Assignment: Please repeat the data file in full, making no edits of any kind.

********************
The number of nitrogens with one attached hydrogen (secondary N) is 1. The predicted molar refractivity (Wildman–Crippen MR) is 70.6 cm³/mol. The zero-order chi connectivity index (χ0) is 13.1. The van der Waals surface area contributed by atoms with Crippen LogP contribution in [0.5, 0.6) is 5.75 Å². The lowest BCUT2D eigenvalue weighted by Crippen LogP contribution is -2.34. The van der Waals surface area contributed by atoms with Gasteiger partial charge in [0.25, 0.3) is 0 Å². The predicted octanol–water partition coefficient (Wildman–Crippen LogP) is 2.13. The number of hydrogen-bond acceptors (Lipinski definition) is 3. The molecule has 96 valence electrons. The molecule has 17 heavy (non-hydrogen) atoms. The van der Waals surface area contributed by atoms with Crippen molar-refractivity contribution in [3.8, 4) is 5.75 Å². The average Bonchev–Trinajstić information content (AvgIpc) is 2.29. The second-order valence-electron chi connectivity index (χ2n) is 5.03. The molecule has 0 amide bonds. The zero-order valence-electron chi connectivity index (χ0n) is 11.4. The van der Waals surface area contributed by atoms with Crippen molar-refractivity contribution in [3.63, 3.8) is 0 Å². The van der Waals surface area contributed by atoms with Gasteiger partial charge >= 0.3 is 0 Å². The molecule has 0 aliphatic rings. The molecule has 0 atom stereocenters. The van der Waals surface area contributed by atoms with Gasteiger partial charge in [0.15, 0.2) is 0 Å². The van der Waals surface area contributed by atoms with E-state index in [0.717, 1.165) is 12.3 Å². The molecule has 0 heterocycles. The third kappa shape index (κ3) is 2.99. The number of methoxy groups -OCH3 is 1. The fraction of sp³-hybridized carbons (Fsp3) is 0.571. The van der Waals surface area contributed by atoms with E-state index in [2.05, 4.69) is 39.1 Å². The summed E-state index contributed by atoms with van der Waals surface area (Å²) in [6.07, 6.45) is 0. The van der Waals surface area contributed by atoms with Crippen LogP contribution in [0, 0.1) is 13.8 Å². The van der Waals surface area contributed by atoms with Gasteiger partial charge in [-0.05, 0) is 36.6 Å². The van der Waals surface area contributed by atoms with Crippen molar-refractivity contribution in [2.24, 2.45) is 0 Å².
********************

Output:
The number of nitrogens with one attached hydrogen (secondary N) is 1. The predicted molar refractivity (Wildman–Crippen MR) is 70.6 cm³/mol. The zero-order chi connectivity index (χ0) is 13.1. The van der Waals surface area contributed by atoms with Crippen LogP contribution in [0.5, 0.6) is 5.75 Å². The lowest BCUT2D eigenvalue weighted by Crippen LogP contribution is -2.34. The van der Waals surface area contributed by atoms with Gasteiger partial charge in [0.25, 0.3) is 0 Å². The predicted octanol–water partition coefficient (Wildman–Crippen LogP) is 2.13. The number of hydrogen-bond acceptors (Lipinski definition) is 3. The molecule has 96 valence electrons. The molecule has 17 heavy (non-hydrogen) atoms. The van der Waals surface area contributed by atoms with Crippen molar-refractivity contribution in [3.8, 4) is 5.75 Å². The average Bonchev–Trinajstić information content (AvgIpc) is 2.29. The second-order valence-electron chi connectivity index (χ2n) is 5.03. The molecule has 0 amide bonds. The zero-order valence-electron chi connectivity index (χ0n) is 11.4. The van der Waals surface area contributed by atoms with Crippen molar-refractivity contribution in [3.63, 3.8) is 0 Å². The van der Waals surface area contributed by atoms with Gasteiger partial charge >= 0.3 is 0 Å². The molecule has 0 aliphatic rings. The molecule has 0 atom stereocenters. The van der Waals surface area contributed by atoms with Gasteiger partial charge in [0.15, 0.2) is 0 Å². The van der Waals surface area contributed by atoms with E-state index in [0.717, 1.165) is 12.3 Å². The molecule has 0 heterocycles. The third kappa shape index (κ3) is 2.99. The number of methoxy groups -OCH3 is 1. The fraction of sp³-hybridized carbons (Fsp3) is 0.571. The van der Waals surface area contributed by atoms with E-state index in [2.05, 4.69) is 39.1 Å². The summed E-state index contributed by atoms with van der Waals surface area (Å²) in [6.07, 6.45) is 0. The van der Waals surface area contributed by atoms with Crippen LogP contribution in [0, 0.1) is 13.8 Å². The van der Waals surface area contributed by atoms with Gasteiger partial charge in [-0.05, 0) is 36.6 Å². The van der Waals surface area contributed by atoms with Crippen molar-refractivity contribution in [2.24, 2.45) is 0 Å².